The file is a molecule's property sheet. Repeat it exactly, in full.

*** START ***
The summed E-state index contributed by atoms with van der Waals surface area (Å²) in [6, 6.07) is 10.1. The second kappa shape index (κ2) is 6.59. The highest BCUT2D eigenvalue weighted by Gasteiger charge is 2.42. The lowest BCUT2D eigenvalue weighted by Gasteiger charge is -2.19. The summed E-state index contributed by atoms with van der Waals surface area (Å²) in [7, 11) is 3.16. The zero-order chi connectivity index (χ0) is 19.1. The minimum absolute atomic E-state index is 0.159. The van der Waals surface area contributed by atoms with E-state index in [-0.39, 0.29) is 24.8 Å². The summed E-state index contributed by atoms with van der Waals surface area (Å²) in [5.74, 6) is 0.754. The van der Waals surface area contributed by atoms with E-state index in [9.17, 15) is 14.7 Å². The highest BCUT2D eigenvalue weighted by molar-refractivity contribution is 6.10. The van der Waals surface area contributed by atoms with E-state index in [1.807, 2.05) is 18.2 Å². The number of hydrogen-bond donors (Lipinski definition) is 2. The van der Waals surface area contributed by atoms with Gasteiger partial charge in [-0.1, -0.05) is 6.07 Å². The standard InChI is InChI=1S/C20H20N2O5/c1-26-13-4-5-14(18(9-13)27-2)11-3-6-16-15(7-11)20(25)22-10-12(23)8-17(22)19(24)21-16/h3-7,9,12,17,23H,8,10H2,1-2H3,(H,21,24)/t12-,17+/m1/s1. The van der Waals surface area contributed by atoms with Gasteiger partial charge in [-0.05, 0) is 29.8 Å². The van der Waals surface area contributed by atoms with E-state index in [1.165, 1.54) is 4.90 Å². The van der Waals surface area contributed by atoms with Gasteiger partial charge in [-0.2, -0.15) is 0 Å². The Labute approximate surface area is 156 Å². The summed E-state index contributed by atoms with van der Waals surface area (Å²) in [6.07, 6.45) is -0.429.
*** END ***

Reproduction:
The summed E-state index contributed by atoms with van der Waals surface area (Å²) in [6, 6.07) is 10.1. The second kappa shape index (κ2) is 6.59. The highest BCUT2D eigenvalue weighted by Gasteiger charge is 2.42. The lowest BCUT2D eigenvalue weighted by Gasteiger charge is -2.19. The summed E-state index contributed by atoms with van der Waals surface area (Å²) in [7, 11) is 3.16. The zero-order chi connectivity index (χ0) is 19.1. The minimum absolute atomic E-state index is 0.159. The van der Waals surface area contributed by atoms with E-state index in [-0.39, 0.29) is 24.8 Å². The summed E-state index contributed by atoms with van der Waals surface area (Å²) in [5.74, 6) is 0.754. The van der Waals surface area contributed by atoms with E-state index in [9.17, 15) is 14.7 Å². The highest BCUT2D eigenvalue weighted by molar-refractivity contribution is 6.10. The van der Waals surface area contributed by atoms with E-state index in [1.807, 2.05) is 18.2 Å². The number of hydrogen-bond donors (Lipinski definition) is 2. The van der Waals surface area contributed by atoms with Gasteiger partial charge in [-0.1, -0.05) is 6.07 Å². The standard InChI is InChI=1S/C20H20N2O5/c1-26-13-4-5-14(18(9-13)27-2)11-3-6-16-15(7-11)20(25)22-10-12(23)8-17(22)19(24)21-16/h3-7,9,12,17,23H,8,10H2,1-2H3,(H,21,24)/t12-,17+/m1/s1. The van der Waals surface area contributed by atoms with Gasteiger partial charge in [-0.05, 0) is 29.8 Å². The van der Waals surface area contributed by atoms with E-state index in [1.165, 1.54) is 4.90 Å². The van der Waals surface area contributed by atoms with Gasteiger partial charge in [-0.2, -0.15) is 0 Å². The Labute approximate surface area is 156 Å². The summed E-state index contributed by atoms with van der Waals surface area (Å²) in [6.07, 6.45) is -0.429.